• cakepop, n.: a small round piece of cake coated with icing or chocolate and fixed on the end of a stick so as to resemble a lollipop.
  • chandelier earring, n.: a long, elaborate dangling earring, typically consisting of various tiers of gemstones, crystals, beads, etc.
  • click and collect, n.: a shopping facility whereby a customer can buy or order goods from a store’s website and collect them from a local branch.
  • dappy, adj. (informal): silly, disorganized, or lacking concentration.
  • derp, exclam. & n. (informal): (used as a substitute for) speech regarded as meaningless or stupid, or to comment on a foolish or stupid action.
  • digital detox, n.: a period of time during which a person refrains from using electronic devices such as smartphones or computers, regarded as an opportunity to reduce stress or focus on social interaction in the physical world.
  • double denim, n.: a style of dress in which a denim jacket or shirt is worn with a pair of jeans or a denim skirt, often regarded as a breach of fashion etiquette.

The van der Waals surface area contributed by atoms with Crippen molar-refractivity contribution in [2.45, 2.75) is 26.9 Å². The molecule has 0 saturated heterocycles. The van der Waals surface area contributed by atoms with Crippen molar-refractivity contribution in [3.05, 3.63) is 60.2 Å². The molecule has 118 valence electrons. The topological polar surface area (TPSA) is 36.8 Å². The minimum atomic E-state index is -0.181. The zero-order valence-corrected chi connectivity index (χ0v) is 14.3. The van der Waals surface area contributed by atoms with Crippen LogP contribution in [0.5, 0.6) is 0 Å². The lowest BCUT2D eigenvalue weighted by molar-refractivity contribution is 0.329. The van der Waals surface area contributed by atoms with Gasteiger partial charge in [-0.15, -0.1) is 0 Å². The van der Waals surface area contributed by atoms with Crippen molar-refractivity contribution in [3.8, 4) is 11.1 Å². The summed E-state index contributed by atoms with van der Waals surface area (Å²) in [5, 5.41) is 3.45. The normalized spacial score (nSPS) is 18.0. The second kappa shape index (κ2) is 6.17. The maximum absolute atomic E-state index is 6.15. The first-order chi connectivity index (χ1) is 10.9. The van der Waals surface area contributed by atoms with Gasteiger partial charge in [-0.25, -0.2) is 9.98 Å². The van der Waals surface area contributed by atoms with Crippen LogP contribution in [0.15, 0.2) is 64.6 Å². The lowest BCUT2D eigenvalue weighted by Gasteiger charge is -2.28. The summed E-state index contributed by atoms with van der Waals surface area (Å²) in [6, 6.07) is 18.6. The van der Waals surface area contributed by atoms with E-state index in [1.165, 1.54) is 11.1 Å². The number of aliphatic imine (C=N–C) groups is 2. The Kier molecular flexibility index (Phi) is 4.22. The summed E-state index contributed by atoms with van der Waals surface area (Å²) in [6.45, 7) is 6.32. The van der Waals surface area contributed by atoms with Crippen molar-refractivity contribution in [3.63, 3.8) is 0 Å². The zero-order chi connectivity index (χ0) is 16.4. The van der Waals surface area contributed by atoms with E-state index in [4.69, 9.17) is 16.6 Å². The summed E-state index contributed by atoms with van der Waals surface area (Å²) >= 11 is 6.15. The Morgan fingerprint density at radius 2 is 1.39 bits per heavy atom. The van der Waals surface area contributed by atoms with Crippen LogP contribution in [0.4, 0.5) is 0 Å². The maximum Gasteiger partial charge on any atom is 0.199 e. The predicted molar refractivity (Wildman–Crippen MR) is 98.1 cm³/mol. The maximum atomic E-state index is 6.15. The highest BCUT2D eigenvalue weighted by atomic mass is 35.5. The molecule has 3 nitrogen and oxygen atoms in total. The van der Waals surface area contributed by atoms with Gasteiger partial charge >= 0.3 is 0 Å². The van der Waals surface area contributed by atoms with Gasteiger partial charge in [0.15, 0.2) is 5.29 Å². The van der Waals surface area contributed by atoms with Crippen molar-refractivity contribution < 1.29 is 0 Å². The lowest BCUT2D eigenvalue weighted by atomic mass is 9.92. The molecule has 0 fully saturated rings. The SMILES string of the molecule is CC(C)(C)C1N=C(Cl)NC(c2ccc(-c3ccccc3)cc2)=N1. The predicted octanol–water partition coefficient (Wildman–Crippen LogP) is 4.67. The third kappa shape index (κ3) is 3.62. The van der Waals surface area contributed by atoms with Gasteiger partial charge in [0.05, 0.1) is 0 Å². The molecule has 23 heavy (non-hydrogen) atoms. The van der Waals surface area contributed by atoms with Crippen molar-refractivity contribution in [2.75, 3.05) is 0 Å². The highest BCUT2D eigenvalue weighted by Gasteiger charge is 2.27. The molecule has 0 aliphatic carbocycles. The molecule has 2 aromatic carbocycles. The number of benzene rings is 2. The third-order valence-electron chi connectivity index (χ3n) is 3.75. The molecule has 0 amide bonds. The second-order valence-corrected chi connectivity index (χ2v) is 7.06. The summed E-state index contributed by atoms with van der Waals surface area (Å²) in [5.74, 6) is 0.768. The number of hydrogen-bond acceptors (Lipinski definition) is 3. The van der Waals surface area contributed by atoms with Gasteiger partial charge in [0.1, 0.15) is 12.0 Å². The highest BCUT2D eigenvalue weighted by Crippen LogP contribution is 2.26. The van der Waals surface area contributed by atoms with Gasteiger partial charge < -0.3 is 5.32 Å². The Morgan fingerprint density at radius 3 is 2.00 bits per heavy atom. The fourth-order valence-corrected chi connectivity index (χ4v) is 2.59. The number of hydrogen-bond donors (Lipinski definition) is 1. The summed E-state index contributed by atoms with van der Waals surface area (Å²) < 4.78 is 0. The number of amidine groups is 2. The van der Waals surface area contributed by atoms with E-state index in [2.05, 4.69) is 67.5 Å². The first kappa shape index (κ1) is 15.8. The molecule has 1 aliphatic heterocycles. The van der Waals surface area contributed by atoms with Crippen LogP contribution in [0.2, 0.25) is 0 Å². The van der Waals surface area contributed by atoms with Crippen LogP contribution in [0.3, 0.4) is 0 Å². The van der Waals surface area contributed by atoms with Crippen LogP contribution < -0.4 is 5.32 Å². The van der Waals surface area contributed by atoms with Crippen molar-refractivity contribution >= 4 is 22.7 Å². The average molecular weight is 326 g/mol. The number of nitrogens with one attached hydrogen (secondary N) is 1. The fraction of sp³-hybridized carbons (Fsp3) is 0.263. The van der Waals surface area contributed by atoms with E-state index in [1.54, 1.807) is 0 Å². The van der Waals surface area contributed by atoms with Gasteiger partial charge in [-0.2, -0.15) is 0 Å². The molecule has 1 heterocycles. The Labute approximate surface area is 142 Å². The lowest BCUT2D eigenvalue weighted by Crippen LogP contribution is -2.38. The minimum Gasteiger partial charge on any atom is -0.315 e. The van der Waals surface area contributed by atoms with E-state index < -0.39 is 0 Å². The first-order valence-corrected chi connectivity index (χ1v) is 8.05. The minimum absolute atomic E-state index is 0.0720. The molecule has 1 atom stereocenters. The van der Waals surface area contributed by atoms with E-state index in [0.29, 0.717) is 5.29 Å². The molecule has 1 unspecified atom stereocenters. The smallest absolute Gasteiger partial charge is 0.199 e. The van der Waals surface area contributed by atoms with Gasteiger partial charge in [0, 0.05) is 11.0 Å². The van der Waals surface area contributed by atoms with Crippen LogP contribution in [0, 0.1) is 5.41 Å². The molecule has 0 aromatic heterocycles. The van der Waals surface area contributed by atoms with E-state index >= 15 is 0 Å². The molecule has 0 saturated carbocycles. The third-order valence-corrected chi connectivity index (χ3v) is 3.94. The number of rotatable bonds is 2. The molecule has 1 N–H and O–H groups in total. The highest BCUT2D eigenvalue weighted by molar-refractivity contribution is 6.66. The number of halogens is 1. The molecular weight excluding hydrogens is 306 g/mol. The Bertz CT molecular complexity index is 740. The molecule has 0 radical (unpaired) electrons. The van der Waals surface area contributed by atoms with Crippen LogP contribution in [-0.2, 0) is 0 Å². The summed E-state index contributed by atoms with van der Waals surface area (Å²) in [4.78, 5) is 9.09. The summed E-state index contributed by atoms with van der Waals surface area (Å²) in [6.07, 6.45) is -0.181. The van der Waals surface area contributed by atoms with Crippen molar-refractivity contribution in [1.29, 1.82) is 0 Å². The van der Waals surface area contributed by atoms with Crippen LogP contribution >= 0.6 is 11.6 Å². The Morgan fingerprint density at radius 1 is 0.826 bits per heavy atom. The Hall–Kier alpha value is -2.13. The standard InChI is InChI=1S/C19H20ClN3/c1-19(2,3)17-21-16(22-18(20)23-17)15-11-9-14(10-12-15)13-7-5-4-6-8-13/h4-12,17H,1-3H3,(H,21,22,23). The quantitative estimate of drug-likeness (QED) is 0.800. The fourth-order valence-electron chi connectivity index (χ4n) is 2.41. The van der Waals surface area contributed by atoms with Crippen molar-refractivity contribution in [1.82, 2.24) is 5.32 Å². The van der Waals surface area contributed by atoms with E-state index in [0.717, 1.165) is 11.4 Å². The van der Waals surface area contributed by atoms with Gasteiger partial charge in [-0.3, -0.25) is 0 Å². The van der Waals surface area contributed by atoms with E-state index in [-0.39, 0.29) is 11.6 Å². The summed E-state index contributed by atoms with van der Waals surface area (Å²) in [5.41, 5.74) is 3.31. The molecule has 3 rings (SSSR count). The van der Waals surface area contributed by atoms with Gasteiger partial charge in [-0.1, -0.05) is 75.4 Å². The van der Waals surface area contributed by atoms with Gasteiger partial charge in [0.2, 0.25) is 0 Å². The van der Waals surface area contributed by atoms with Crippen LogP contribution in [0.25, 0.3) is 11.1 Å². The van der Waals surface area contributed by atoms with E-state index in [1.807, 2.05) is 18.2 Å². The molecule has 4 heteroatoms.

• emoji, n: a small digital image or icon used to express an idea or emotion in electronic communication.
  • fauxhawk, n.: a hairstyle in which a section of hair running from the front to the back of the head stands erect, intended to resemble a Mohican haircut (in which the sides of the head are shaved).
  • FIL, n.: a person’s father-in-law (see also MIL, BIL, SIL).
  • flatform, n.: a flat shoe with a high, thick sole.
  • FOMO, n.: fear of missing out: anxiety that an exciting or interesting event may currently be happening elsewhere, often aroused by posts seen on a social media website.
  • food baby, n.: a protruding stomach caused by eating a large quantity of food and supposedly resembling that of a woman in the early stages of pregnancy.
  • geek chic, n.: the dress, appearance, and culture associated with computing and technology enthusiasts, regarded as stylish or fashionable.